|US3387778 *||Oct 21, 1965||Jun 11, 1968||Edgar C. Althaus||Rolling hoop toy|
|US3554036 *||Apr 21, 1969||Jan 12, 1971||Lawrence James F Jr||Rotary position indicator|
|US3687397 *||Apr 6, 1970||Aug 29, 1972||Suzuki Akira||Tape control apparatus of tape processing machines|
|US3779456 *||Mar 14, 1973||Dec 18, 1973||Burnett W||Measuring attachment for motor vehicle wheels|
|US3785551 *||Nov 10, 1972||Jan 15, 1974||Regan T||Tamper-proof odometer|
|US3892354 *||Dec 21, 1973||Jul 1, 1975||Yashica Co Ltd||Film Counter Assembly|
|US3986005 *||Oct 22, 1974||Oct 12, 1976||Nippondenso Co., Ltd.||Odometer for an automobile|
|US4083489 *||Sep 10, 1975||Apr 11, 1978||Record Taxameter Ab||Recording distance measuring instrument at vehicle wheel hub|
|US4101762 *||Jun 14, 1976||Jul 18, 1978||Ab Record Taxameter Ab||Recording distance measuring instrument at vehicle wheel hub|
|US4135713 *||Jan 3, 1978||Jan 23, 1979||Graber-Rogg, Inc.||Revolving skipping device and counter|
|US4140899 *||Dec 6, 1976||Feb 20, 1979||Record Taxameter Ab||Recording distance measuring instrument attached to a vehicle hub|
|Citing Patent||Filing date||Publication date||Applicant||Title|
|US4498638 *||Jun 24, 1983||Feb 12, 1985||Fairchild Camera & Instrument Corporation||Apparatus for maintaining reserve bonding wire|
|US4554443 *||May 17, 1983||Nov 19, 1985||Harry Lambert||Tape cassettes|
|US4575778 *||Jan 14, 1983||Mar 11, 1986||Minnesota Mining And Manufacturing Company||Tape cassette containing run counter disc|
|US4586101 *||Jan 14, 1983||Apr 29, 1986||Minnesota Mining And Manufacturing Company||Tape recorder cassette with tamper-proof counter|
|US4702434 *||May 19, 1986||Oct 27, 1987||Roger Brauer||Tape cassette arrangement|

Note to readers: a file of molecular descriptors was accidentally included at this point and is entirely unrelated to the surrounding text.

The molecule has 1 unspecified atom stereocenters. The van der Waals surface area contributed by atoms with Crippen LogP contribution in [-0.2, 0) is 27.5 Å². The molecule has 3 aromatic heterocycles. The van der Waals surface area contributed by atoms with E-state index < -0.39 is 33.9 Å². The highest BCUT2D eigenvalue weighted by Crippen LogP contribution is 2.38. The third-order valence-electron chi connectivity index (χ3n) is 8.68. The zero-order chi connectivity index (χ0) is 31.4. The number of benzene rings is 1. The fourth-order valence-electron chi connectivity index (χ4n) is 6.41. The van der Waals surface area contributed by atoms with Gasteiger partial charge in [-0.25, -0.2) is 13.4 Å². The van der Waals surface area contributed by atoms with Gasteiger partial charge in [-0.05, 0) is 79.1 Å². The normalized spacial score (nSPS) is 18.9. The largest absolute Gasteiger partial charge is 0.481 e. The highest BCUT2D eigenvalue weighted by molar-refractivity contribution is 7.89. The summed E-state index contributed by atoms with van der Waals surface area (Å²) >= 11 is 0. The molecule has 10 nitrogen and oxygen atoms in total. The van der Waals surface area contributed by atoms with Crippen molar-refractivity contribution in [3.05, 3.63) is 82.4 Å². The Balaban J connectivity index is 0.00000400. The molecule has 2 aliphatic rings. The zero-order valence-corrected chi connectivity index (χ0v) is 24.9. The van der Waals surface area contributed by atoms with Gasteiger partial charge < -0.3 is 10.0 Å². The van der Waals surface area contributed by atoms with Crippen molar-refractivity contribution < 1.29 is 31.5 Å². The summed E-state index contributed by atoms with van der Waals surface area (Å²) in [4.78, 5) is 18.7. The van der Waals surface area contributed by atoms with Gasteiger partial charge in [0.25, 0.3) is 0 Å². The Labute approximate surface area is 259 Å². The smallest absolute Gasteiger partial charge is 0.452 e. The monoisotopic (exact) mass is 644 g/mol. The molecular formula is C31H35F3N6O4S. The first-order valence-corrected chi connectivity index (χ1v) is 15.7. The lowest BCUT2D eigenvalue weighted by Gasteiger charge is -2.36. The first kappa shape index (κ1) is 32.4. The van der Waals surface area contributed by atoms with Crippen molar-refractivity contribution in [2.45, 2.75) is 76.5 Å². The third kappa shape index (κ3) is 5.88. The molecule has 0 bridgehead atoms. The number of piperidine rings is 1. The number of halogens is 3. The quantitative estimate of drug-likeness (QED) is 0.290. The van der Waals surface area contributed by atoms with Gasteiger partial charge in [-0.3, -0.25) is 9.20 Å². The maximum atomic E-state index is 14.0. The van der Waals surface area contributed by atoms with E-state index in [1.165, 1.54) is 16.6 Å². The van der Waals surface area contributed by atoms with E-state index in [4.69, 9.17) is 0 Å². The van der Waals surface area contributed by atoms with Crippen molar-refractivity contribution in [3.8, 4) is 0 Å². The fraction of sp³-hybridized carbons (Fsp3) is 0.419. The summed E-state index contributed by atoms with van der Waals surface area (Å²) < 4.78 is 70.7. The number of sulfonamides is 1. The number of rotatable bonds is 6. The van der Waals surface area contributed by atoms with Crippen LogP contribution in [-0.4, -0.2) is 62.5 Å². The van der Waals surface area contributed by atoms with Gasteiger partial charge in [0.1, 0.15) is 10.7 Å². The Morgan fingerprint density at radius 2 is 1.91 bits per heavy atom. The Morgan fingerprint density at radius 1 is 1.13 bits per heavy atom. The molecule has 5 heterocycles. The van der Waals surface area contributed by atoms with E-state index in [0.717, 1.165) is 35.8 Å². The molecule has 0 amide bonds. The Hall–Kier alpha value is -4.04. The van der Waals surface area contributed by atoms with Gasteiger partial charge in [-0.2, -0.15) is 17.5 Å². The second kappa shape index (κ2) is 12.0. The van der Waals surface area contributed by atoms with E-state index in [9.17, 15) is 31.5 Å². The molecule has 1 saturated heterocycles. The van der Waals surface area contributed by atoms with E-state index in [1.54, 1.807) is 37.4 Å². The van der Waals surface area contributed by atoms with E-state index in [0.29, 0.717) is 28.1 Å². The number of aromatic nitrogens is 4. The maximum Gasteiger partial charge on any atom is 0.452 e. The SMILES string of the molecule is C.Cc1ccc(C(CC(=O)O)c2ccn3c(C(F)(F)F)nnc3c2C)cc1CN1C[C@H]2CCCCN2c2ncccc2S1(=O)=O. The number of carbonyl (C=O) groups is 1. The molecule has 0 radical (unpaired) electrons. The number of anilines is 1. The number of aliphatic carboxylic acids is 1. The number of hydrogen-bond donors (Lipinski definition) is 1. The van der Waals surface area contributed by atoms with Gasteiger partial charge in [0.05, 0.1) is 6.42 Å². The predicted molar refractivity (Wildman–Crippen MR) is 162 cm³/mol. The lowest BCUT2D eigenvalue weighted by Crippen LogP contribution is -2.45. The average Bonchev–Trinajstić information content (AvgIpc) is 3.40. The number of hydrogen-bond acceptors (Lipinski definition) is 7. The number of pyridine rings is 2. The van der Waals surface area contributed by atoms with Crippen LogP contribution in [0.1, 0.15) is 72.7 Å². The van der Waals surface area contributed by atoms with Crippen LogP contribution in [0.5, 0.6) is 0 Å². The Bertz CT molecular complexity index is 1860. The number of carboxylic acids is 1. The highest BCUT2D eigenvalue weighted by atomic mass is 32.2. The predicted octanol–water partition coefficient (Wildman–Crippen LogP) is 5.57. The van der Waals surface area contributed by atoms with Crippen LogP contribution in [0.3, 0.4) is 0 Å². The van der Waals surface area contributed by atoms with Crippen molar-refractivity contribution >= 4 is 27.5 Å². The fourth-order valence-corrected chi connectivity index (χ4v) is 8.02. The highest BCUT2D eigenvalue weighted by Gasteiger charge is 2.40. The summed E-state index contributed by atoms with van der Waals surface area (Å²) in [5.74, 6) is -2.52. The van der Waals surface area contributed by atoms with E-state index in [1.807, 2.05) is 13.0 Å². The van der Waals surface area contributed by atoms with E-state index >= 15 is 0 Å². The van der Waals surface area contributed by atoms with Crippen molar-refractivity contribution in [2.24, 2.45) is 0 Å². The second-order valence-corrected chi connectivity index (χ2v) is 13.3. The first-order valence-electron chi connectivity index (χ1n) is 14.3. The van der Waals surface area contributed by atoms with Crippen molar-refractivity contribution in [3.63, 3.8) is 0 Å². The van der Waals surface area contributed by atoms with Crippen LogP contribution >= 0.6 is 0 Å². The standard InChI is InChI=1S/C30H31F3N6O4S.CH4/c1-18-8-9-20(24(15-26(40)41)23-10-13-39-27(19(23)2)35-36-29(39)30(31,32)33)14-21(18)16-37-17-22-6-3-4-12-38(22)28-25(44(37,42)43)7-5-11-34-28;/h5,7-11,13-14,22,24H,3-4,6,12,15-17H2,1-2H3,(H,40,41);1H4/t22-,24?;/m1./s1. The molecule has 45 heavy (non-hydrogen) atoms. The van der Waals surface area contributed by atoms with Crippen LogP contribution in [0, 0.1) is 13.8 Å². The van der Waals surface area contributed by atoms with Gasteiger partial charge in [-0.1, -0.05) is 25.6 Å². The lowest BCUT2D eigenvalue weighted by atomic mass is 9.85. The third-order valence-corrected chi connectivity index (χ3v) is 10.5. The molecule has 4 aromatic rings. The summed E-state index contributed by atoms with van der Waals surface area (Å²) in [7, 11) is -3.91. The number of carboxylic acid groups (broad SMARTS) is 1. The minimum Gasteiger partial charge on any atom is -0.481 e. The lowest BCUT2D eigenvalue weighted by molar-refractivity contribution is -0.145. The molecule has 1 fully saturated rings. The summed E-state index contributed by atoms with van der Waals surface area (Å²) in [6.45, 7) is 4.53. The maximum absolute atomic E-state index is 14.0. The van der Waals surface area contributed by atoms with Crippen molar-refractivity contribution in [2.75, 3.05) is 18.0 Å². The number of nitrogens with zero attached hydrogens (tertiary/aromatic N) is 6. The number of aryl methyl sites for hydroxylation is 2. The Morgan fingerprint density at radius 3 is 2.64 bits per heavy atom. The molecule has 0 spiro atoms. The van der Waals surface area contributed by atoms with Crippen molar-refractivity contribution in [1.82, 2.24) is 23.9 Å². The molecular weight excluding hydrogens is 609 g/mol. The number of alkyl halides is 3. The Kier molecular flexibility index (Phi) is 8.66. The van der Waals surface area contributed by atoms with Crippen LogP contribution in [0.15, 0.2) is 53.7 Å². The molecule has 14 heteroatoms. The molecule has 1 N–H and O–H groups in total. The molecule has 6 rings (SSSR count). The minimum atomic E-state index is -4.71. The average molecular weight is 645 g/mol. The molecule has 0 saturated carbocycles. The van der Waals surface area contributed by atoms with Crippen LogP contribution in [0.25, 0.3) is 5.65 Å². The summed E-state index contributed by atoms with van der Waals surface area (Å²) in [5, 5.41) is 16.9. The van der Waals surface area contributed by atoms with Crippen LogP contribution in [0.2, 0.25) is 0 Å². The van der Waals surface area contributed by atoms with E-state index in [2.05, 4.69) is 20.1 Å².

|US6022207 *||Jan 26, 1998||Feb 8, 2000||Stratasys, Inc.||Rapid prototyping system with filament supply spool monitoring|
|US6155510 *||Dec 16, 1998||Dec 5, 2000||Merrill Solomon||Limited-use tape cassette|
|US6433962||Dec 4, 2000||Aug 13, 2002||Merrill Solomon||Limited initial special use tape cassette with unlimited conventional use thereafter|
|US6505573||Jul 12, 2001||Jan 14, 2003||Sherwin Sheikholeslam||Towrope retriever for watercraft|
|US6672238||Dec 23, 2002||Jan 6, 2004||Sherwin Sheikholeslam||Towrope retriever for watercraft|
|US8651461||May 17, 2010||Feb 18, 2014||Global Innovative Sports Incorporated||Towrope winch safety shutoff switch|
|US8757079||Jul 13, 2012||Jun 24, 2014||Global Innovative Sports Incorporated||Winch system safety device controlled by towrope angle|
|US20100114381 *||Nov 18, 2009||May 6, 2010||Welch John M||Towrope Winch User Interface|
|WO1983002105A1 *||Dec 14, 1982||Jun 23, 1983||Superscope Inc||Counter assembly for a video cassette|
|WO1999037454A1 *||Jan 14, 1999||Jul 29, 1999||Stratasys Inc||Rapid prototyping system with filament supply spool monitoring|
|U.S. Classification||242/357, 242/563.2, G9B/23.025, G9B/27.051, 242/600, 242/912, 235/103|
|International Classification||G11B27/34, B65H75/14, G03B1/60, G03B21/32, G11B23/037|
|Cooperative Classification||G03B21/321, G03B1/60, Y10S242/912, G11B27/34, G11B23/037|
|European Classification||G11B27/34, G03B21/32B, G11B23/037, G03B1/60|